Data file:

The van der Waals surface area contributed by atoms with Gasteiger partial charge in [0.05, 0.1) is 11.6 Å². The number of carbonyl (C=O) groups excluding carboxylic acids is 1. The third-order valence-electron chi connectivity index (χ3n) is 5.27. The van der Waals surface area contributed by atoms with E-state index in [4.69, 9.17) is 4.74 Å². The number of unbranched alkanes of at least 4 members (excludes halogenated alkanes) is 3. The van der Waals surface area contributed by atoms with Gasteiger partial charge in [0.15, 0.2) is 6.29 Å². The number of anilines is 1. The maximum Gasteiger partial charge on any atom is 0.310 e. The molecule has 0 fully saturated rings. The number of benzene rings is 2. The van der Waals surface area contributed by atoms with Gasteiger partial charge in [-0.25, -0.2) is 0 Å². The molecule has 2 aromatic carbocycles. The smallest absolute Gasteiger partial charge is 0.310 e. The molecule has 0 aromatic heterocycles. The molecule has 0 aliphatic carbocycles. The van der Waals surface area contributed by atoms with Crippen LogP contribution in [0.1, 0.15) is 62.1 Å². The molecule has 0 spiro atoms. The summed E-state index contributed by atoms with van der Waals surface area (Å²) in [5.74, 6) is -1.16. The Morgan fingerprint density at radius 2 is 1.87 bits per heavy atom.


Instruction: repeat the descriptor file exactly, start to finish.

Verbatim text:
The van der Waals surface area contributed by atoms with Gasteiger partial charge in [0.05, 0.1) is 11.6 Å². The number of carbonyl (C=O) groups excluding carboxylic acids is 1. The third-order valence-electron chi connectivity index (χ3n) is 5.27. The van der Waals surface area contributed by atoms with E-state index in [4.69, 9.17) is 4.74 Å². The number of unbranched alkanes of at least 4 members (excludes halogenated alkanes) is 3. The van der Waals surface area contributed by atoms with Gasteiger partial charge in [0.15, 0.2) is 6.29 Å². The number of anilines is 1. The maximum Gasteiger partial charge on any atom is 0.310 e. The molecule has 0 fully saturated rings. The number of benzene rings is 2. The van der Waals surface area contributed by atoms with Gasteiger partial charge in [-0.25, -0.2) is 0 Å². The molecule has 2 aromatic carbocycles. The smallest absolute Gasteiger partial charge is 0.310 e. The molecule has 0 aromatic heterocycles. The molecule has 0 aliphatic carbocycles. The van der Waals surface area contributed by atoms with Crippen LogP contribution in [0.1, 0.15) is 62.1 Å². The molecule has 0 spiro atoms. The summed E-state index contributed by atoms with van der Waals surface area (Å²) in [5.74, 6) is -1.16. The Morgan fingerprint density at radius 2 is 1.87 bits per heavy atom.